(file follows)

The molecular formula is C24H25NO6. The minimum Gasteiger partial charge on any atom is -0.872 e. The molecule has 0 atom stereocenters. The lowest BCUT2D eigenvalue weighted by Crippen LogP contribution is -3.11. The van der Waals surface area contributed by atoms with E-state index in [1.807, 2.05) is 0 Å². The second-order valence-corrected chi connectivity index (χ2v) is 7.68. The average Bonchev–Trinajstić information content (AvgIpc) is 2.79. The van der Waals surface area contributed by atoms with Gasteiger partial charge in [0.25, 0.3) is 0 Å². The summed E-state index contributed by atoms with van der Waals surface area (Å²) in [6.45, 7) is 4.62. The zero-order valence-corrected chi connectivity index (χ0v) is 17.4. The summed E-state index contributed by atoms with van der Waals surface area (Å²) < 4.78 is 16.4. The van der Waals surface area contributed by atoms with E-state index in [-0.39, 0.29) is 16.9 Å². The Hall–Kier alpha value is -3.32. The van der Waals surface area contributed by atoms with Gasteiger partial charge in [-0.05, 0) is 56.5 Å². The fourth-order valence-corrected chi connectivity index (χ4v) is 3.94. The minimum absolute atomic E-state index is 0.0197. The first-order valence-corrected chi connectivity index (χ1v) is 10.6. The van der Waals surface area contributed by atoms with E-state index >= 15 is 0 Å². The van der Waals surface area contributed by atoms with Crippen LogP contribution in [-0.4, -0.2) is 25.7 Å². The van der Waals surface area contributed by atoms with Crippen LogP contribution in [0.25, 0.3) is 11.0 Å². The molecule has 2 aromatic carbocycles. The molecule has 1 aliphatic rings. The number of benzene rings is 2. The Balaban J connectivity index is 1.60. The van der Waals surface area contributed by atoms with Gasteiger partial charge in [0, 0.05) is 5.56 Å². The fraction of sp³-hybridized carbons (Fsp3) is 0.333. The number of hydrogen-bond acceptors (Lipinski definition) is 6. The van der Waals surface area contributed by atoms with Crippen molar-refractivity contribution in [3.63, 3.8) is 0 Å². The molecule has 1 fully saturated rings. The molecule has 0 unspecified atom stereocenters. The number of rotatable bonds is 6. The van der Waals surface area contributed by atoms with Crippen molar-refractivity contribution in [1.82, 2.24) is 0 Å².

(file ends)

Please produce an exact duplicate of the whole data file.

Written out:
The molecular formula is C24H25NO6. The minimum Gasteiger partial charge on any atom is -0.872 e. The molecule has 0 atom stereocenters. The lowest BCUT2D eigenvalue weighted by Crippen LogP contribution is -3.11. The van der Waals surface area contributed by atoms with E-state index in [1.807, 2.05) is 0 Å². The second-order valence-corrected chi connectivity index (χ2v) is 7.68. The average Bonchev–Trinajstić information content (AvgIpc) is 2.79. The van der Waals surface area contributed by atoms with Gasteiger partial charge in [0.25, 0.3) is 0 Å². The summed E-state index contributed by atoms with van der Waals surface area (Å²) in [6.45, 7) is 4.62. The zero-order valence-corrected chi connectivity index (χ0v) is 17.4. The summed E-state index contributed by atoms with van der Waals surface area (Å²) < 4.78 is 16.4. The van der Waals surface area contributed by atoms with E-state index in [-0.39, 0.29) is 16.9 Å². The Hall–Kier alpha value is -3.32. The van der Waals surface area contributed by atoms with Gasteiger partial charge in [-0.05, 0) is 56.5 Å². The fourth-order valence-corrected chi connectivity index (χ4v) is 3.94. The minimum absolute atomic E-state index is 0.0197. The first-order valence-corrected chi connectivity index (χ1v) is 10.6. The van der Waals surface area contributed by atoms with E-state index >= 15 is 0 Å². The van der Waals surface area contributed by atoms with Crippen LogP contribution in [-0.4, -0.2) is 25.7 Å². The van der Waals surface area contributed by atoms with Crippen LogP contribution in [0.25, 0.3) is 11.0 Å². The molecule has 2 aromatic carbocycles. The molecule has 1 aliphatic rings. The number of benzene rings is 2. The Balaban J connectivity index is 1.60. The van der Waals surface area contributed by atoms with Gasteiger partial charge in [0, 0.05) is 5.56 Å². The fraction of sp³-hybridized carbons (Fsp3) is 0.333. The number of hydrogen-bond acceptors (Lipinski definition) is 6. The van der Waals surface area contributed by atoms with Crippen molar-refractivity contribution in [3.63, 3.8) is 0 Å². The molecule has 1 fully saturated rings. The molecule has 0 unspecified atom stereocenters. The number of rotatable bonds is 6. The van der Waals surface area contributed by atoms with Crippen molar-refractivity contribution in [1.82, 2.24) is 0 Å².